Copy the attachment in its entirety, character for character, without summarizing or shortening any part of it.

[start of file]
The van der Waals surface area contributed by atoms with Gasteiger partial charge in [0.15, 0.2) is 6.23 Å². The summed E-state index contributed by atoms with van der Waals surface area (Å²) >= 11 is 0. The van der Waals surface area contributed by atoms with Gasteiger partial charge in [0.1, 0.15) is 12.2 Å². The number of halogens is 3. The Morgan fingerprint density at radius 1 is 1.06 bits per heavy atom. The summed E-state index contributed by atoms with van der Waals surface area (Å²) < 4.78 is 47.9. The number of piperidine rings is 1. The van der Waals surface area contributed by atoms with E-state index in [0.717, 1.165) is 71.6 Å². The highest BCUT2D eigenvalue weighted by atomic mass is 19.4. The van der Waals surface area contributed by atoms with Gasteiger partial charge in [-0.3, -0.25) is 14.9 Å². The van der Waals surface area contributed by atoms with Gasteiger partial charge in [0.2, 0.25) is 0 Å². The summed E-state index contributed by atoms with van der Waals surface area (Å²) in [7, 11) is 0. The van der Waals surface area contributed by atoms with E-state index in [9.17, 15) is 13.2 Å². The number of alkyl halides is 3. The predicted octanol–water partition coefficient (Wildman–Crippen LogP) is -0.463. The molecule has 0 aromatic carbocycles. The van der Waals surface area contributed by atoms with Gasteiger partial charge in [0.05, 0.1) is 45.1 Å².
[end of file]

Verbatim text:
The van der Waals surface area contributed by atoms with Gasteiger partial charge in [0.15, 0.2) is 6.23 Å². The summed E-state index contributed by atoms with van der Waals surface area (Å²) >= 11 is 0. The van der Waals surface area contributed by atoms with Gasteiger partial charge in [0.1, 0.15) is 12.2 Å². The number of halogens is 3. The Morgan fingerprint density at radius 1 is 1.06 bits per heavy atom. The summed E-state index contributed by atoms with van der Waals surface area (Å²) < 4.78 is 47.9. The number of piperidine rings is 1. The van der Waals surface area contributed by atoms with E-state index in [0.717, 1.165) is 71.6 Å². The highest BCUT2D eigenvalue weighted by atomic mass is 19.4. The van der Waals surface area contributed by atoms with Gasteiger partial charge in [-0.3, -0.25) is 14.9 Å². The van der Waals surface area contributed by atoms with Gasteiger partial charge in [0.2, 0.25) is 0 Å². The summed E-state index contributed by atoms with van der Waals surface area (Å²) in [7, 11) is 0. The van der Waals surface area contributed by atoms with E-state index in [9.17, 15) is 13.2 Å². The number of alkyl halides is 3. The predicted octanol–water partition coefficient (Wildman–Crippen LogP) is -0.463. The molecule has 0 aromatic carbocycles. The van der Waals surface area contributed by atoms with Gasteiger partial charge in [0.05, 0.1) is 45.1 Å².